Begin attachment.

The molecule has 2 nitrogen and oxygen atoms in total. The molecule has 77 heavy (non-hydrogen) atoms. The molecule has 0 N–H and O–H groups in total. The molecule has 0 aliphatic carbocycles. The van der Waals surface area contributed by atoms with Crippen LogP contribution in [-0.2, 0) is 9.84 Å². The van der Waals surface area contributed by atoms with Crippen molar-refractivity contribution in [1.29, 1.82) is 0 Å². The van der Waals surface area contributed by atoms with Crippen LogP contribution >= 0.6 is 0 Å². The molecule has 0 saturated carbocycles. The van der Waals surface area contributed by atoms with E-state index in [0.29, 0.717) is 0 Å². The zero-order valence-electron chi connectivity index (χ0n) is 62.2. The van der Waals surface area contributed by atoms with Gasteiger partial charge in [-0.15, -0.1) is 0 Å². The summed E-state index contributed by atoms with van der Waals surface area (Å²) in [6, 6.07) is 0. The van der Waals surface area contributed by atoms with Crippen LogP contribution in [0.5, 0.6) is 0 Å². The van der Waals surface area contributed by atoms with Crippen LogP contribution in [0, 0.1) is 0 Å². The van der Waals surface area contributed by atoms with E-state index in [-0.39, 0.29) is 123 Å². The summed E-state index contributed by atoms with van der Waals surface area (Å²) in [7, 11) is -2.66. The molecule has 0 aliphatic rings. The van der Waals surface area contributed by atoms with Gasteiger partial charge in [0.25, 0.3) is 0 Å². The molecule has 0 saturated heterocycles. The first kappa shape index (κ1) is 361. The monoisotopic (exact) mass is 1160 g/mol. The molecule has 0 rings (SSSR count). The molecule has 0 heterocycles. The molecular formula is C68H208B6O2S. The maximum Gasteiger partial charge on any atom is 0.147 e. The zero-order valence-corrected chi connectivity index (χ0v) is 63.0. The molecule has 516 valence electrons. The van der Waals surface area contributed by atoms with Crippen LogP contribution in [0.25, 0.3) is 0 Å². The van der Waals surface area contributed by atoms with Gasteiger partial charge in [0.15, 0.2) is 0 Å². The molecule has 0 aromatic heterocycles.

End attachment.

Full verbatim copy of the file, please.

The molecule has 2 nitrogen and oxygen atoms in total. The molecule has 77 heavy (non-hydrogen) atoms. The molecule has 0 N–H and O–H groups in total. The molecule has 0 aliphatic carbocycles. The van der Waals surface area contributed by atoms with Crippen LogP contribution in [-0.2, 0) is 9.84 Å². The van der Waals surface area contributed by atoms with Crippen molar-refractivity contribution in [1.29, 1.82) is 0 Å². The van der Waals surface area contributed by atoms with Crippen LogP contribution >= 0.6 is 0 Å². The molecule has 0 saturated carbocycles. The van der Waals surface area contributed by atoms with E-state index in [0.29, 0.717) is 0 Å². The zero-order valence-electron chi connectivity index (χ0n) is 62.2. The van der Waals surface area contributed by atoms with Gasteiger partial charge in [-0.15, -0.1) is 0 Å². The summed E-state index contributed by atoms with van der Waals surface area (Å²) in [6, 6.07) is 0. The van der Waals surface area contributed by atoms with Crippen LogP contribution in [0.5, 0.6) is 0 Å². The van der Waals surface area contributed by atoms with Crippen LogP contribution in [0, 0.1) is 0 Å². The van der Waals surface area contributed by atoms with E-state index in [-0.39, 0.29) is 123 Å². The summed E-state index contributed by atoms with van der Waals surface area (Å²) in [7, 11) is -2.66. The molecule has 0 aliphatic rings. The van der Waals surface area contributed by atoms with Gasteiger partial charge in [0.25, 0.3) is 0 Å². The molecule has 0 saturated heterocycles. The first kappa shape index (κ1) is 361. The monoisotopic (exact) mass is 1160 g/mol. The molecule has 0 rings (SSSR count). The molecule has 0 heterocycles. The molecular formula is C68H208B6O2S. The maximum Gasteiger partial charge on any atom is 0.147 e. The zero-order valence-corrected chi connectivity index (χ0v) is 63.0. The molecule has 516 valence electrons. The van der Waals surface area contributed by atoms with Crippen LogP contribution in [0.25, 0.3) is 0 Å². The van der Waals surface area contributed by atoms with Gasteiger partial charge in [0.15, 0.2) is 0 Å². The molecule has 0 aromatic heterocycles.